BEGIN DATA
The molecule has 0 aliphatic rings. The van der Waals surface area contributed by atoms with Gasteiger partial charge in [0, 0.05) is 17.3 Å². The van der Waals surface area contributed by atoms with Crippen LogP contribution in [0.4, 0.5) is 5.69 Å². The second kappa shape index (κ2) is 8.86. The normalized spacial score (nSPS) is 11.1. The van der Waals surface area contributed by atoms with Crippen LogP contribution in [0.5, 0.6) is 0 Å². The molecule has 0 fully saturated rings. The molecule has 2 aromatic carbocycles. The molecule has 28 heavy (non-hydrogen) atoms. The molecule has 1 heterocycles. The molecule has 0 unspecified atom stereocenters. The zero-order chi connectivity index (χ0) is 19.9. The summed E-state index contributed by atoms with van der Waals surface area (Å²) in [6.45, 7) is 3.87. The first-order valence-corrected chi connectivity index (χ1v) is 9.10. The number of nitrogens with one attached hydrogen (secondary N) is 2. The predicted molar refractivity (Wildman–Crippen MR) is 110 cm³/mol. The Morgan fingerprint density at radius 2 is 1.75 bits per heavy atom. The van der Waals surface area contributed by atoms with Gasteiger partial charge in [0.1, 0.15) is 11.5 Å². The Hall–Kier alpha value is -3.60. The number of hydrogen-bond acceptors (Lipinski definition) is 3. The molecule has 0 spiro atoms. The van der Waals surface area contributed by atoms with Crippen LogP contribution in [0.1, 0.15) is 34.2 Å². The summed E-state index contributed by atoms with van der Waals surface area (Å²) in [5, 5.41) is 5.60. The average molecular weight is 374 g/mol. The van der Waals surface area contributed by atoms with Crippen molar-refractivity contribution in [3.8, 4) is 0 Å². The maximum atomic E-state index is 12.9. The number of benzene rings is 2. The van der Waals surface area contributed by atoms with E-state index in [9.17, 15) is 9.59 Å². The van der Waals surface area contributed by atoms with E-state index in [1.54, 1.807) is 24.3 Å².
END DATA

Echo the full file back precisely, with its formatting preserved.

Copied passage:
The molecule has 0 aliphatic rings. The van der Waals surface area contributed by atoms with Gasteiger partial charge in [0, 0.05) is 17.3 Å². The van der Waals surface area contributed by atoms with Crippen LogP contribution in [0.4, 0.5) is 5.69 Å². The second kappa shape index (κ2) is 8.86. The normalized spacial score (nSPS) is 11.1. The van der Waals surface area contributed by atoms with Crippen LogP contribution in [0.5, 0.6) is 0 Å². The molecule has 0 fully saturated rings. The molecule has 2 aromatic carbocycles. The molecule has 28 heavy (non-hydrogen) atoms. The molecule has 1 heterocycles. The molecule has 0 unspecified atom stereocenters. The zero-order chi connectivity index (χ0) is 19.9. The summed E-state index contributed by atoms with van der Waals surface area (Å²) in [6.45, 7) is 3.87. The first-order valence-corrected chi connectivity index (χ1v) is 9.10. The number of nitrogens with one attached hydrogen (secondary N) is 2. The predicted molar refractivity (Wildman–Crippen MR) is 110 cm³/mol. The Morgan fingerprint density at radius 2 is 1.75 bits per heavy atom. The van der Waals surface area contributed by atoms with Gasteiger partial charge in [0.1, 0.15) is 11.5 Å². The Hall–Kier alpha value is -3.60. The number of hydrogen-bond acceptors (Lipinski definition) is 3. The molecule has 0 spiro atoms. The van der Waals surface area contributed by atoms with Crippen LogP contribution in [0.1, 0.15) is 34.2 Å². The summed E-state index contributed by atoms with van der Waals surface area (Å²) in [5, 5.41) is 5.60. The average molecular weight is 374 g/mol. The van der Waals surface area contributed by atoms with Crippen molar-refractivity contribution in [3.8, 4) is 0 Å². The maximum atomic E-state index is 12.9. The number of benzene rings is 2. The van der Waals surface area contributed by atoms with E-state index in [9.17, 15) is 9.59 Å². The van der Waals surface area contributed by atoms with E-state index in [1.54, 1.807) is 24.3 Å².